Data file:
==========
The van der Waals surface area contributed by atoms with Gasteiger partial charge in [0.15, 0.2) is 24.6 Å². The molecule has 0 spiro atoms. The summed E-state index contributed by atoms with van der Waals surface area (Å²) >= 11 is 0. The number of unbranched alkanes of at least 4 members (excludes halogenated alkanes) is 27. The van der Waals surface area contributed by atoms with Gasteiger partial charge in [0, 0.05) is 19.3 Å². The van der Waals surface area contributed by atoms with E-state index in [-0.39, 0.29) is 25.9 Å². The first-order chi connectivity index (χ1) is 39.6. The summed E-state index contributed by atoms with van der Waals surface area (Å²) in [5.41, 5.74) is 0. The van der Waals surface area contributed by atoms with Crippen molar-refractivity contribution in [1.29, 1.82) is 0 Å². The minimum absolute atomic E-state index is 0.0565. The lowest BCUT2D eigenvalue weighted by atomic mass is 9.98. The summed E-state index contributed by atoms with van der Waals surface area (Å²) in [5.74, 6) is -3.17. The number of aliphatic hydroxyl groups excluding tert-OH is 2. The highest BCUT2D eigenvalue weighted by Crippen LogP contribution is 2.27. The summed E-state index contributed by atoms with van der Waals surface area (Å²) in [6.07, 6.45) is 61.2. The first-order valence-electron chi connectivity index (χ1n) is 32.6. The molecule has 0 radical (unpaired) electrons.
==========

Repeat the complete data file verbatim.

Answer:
The van der Waals surface area contributed by atoms with Gasteiger partial charge in [0.15, 0.2) is 24.6 Å². The molecule has 0 spiro atoms. The summed E-state index contributed by atoms with van der Waals surface area (Å²) >= 11 is 0. The number of unbranched alkanes of at least 4 members (excludes halogenated alkanes) is 27. The van der Waals surface area contributed by atoms with Gasteiger partial charge in [0, 0.05) is 19.3 Å². The van der Waals surface area contributed by atoms with E-state index in [-0.39, 0.29) is 25.9 Å². The first-order chi connectivity index (χ1) is 39.6. The summed E-state index contributed by atoms with van der Waals surface area (Å²) in [5.41, 5.74) is 0. The van der Waals surface area contributed by atoms with Crippen molar-refractivity contribution in [1.29, 1.82) is 0 Å². The minimum absolute atomic E-state index is 0.0565. The lowest BCUT2D eigenvalue weighted by atomic mass is 9.98. The summed E-state index contributed by atoms with van der Waals surface area (Å²) in [5.74, 6) is -3.17. The number of aliphatic hydroxyl groups excluding tert-OH is 2. The highest BCUT2D eigenvalue weighted by Crippen LogP contribution is 2.27. The summed E-state index contributed by atoms with van der Waals surface area (Å²) in [6.07, 6.45) is 61.2. The first-order valence-electron chi connectivity index (χ1n) is 32.6. The molecule has 0 radical (unpaired) electrons.